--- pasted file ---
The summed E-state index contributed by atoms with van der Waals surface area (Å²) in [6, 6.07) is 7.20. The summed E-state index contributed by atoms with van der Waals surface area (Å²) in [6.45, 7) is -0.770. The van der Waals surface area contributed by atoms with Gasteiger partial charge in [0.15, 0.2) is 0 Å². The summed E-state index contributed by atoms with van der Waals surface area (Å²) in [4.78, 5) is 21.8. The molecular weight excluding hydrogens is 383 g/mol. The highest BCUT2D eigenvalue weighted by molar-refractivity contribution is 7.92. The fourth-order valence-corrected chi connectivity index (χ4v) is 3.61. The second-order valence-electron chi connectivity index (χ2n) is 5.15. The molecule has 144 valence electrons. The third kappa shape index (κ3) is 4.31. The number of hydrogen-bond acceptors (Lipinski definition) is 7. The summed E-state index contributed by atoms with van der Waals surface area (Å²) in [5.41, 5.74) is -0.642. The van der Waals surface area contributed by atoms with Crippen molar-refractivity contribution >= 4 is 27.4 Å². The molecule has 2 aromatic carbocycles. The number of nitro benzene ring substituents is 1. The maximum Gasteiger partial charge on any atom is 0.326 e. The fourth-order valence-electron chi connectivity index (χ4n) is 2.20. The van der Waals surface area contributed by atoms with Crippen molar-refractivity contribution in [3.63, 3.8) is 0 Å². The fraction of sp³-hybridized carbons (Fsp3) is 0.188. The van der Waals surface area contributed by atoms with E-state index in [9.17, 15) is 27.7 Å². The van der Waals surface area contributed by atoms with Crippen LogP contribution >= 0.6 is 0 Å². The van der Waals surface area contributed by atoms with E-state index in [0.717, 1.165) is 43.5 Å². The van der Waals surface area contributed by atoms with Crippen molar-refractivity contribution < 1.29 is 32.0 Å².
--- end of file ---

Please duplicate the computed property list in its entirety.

The summed E-state index contributed by atoms with van der Waals surface area (Å²) in [6, 6.07) is 7.20. The summed E-state index contributed by atoms with van der Waals surface area (Å²) in [6.45, 7) is -0.770. The van der Waals surface area contributed by atoms with Gasteiger partial charge in [0.15, 0.2) is 0 Å². The summed E-state index contributed by atoms with van der Waals surface area (Å²) in [4.78, 5) is 21.8. The molecular weight excluding hydrogens is 383 g/mol. The highest BCUT2D eigenvalue weighted by molar-refractivity contribution is 7.92. The fourth-order valence-corrected chi connectivity index (χ4v) is 3.61. The second-order valence-electron chi connectivity index (χ2n) is 5.15. The molecule has 144 valence electrons. The third kappa shape index (κ3) is 4.31. The number of hydrogen-bond acceptors (Lipinski definition) is 7. The summed E-state index contributed by atoms with van der Waals surface area (Å²) in [5.41, 5.74) is -0.642. The van der Waals surface area contributed by atoms with Crippen molar-refractivity contribution >= 4 is 27.4 Å². The molecule has 2 aromatic carbocycles. The number of nitro benzene ring substituents is 1. The maximum Gasteiger partial charge on any atom is 0.326 e. The fourth-order valence-electron chi connectivity index (χ4n) is 2.20. The van der Waals surface area contributed by atoms with Crippen molar-refractivity contribution in [3.63, 3.8) is 0 Å². The fraction of sp³-hybridized carbons (Fsp3) is 0.188. The van der Waals surface area contributed by atoms with E-state index in [9.17, 15) is 27.7 Å². The van der Waals surface area contributed by atoms with Crippen LogP contribution >= 0.6 is 0 Å². The van der Waals surface area contributed by atoms with E-state index in [0.717, 1.165) is 43.5 Å². The van der Waals surface area contributed by atoms with Crippen molar-refractivity contribution < 1.29 is 32.0 Å².